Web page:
In the early days of cavity wall insulation, a product called “urea formaldehyde” was commonly used as insulation, which is a type of foam injected into the cavity. Over a number of years, urea formaldehyde undergoes degradation and can become harmful to health through a combination of gas released from the degrading foam and damp that breaches the cavity.
There have been a number of instances where cavity wall insulation has been fitted into houses that are structurally unsuitable – there properties are often steel or wooden framed properties. Additionally it can be argued that, if a property is constructed from brick and the condition of the mortar or brickwork is in a poor state of repair or the property is exposed to wind driven rain, then these cases are also seen as inappropriate properties from the perspective of installing cavity wall insulation.
There are a considerable number of instances where the cavity wall insulation has been poorly installed. This can be due to an insufficient amount of product being used, leading to gaps and cold spots, which in turn can cause areas of interstitial damp and random patches of condensation. Not following the product installation guidelines can also lead to gaps and cold spots. Over time there may also be incidences of slumping, where gravity encourages the product to drop and this leads to cold spots on the upper floors of the property.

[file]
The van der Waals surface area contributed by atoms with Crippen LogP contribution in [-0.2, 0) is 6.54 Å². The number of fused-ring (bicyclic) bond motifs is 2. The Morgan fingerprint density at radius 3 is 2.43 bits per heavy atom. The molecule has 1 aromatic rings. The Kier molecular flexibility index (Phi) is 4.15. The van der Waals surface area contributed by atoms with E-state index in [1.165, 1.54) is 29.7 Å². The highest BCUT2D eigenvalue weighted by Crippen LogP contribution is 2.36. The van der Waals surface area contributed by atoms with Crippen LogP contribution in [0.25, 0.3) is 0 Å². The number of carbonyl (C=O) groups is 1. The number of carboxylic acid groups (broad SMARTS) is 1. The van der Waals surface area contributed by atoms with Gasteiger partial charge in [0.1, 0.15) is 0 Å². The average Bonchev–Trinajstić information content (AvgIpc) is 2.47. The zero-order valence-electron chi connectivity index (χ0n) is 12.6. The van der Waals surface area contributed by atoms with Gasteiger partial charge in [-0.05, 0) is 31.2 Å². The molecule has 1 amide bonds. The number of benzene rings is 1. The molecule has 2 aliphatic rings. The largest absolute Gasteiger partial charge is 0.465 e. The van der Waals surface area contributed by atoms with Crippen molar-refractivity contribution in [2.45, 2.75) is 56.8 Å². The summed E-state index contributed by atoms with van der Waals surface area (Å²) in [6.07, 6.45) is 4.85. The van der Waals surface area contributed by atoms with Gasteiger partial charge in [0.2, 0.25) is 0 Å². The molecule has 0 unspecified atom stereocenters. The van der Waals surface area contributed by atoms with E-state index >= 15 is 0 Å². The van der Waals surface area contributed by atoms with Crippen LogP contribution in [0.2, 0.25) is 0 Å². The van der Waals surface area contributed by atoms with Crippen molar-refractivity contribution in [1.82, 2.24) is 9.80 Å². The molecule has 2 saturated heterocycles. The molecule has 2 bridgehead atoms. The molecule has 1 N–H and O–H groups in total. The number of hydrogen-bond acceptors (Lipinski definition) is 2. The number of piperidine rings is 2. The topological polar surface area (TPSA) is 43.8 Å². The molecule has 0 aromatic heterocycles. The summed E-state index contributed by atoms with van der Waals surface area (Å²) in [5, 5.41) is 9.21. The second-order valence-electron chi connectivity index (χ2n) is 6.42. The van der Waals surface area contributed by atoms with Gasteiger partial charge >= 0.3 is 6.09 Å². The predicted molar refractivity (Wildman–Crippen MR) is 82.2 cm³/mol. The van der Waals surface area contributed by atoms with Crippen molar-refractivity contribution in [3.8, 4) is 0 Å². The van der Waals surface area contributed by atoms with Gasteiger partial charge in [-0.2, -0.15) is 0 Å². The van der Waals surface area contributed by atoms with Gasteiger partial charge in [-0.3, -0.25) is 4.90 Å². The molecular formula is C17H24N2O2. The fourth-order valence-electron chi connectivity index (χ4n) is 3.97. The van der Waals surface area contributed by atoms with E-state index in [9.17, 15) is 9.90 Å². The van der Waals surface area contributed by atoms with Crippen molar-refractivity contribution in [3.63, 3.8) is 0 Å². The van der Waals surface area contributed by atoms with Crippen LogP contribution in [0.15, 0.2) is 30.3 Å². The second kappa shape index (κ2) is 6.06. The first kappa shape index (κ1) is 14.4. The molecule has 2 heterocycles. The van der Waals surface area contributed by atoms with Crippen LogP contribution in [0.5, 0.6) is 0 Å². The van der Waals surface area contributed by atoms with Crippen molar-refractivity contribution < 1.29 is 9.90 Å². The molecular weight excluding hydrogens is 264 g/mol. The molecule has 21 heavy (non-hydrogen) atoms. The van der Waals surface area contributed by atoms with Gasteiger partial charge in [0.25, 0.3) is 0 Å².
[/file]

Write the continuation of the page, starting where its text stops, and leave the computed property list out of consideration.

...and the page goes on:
When a property suffers from flooding due to water infiltrating the home from external sources, such as a river or seawater ingress, the cavity wall insulation will become water logged and this is likely to cause damp within the walls of your home. Similarly, if a property suffers an internal flood as a result of a burst water tank, pipes or damage from the large amount of water used to extinguish a house fire, then this too can lead to the cavity wall insulation becoming wet. Additionally, in relation to a house fire, the extreme heat experienced during the fire will also negatively affect the cavity wall insulation. This often melts the insulation, which affects both its thermal properties and the likelihood of it being able to cause damp.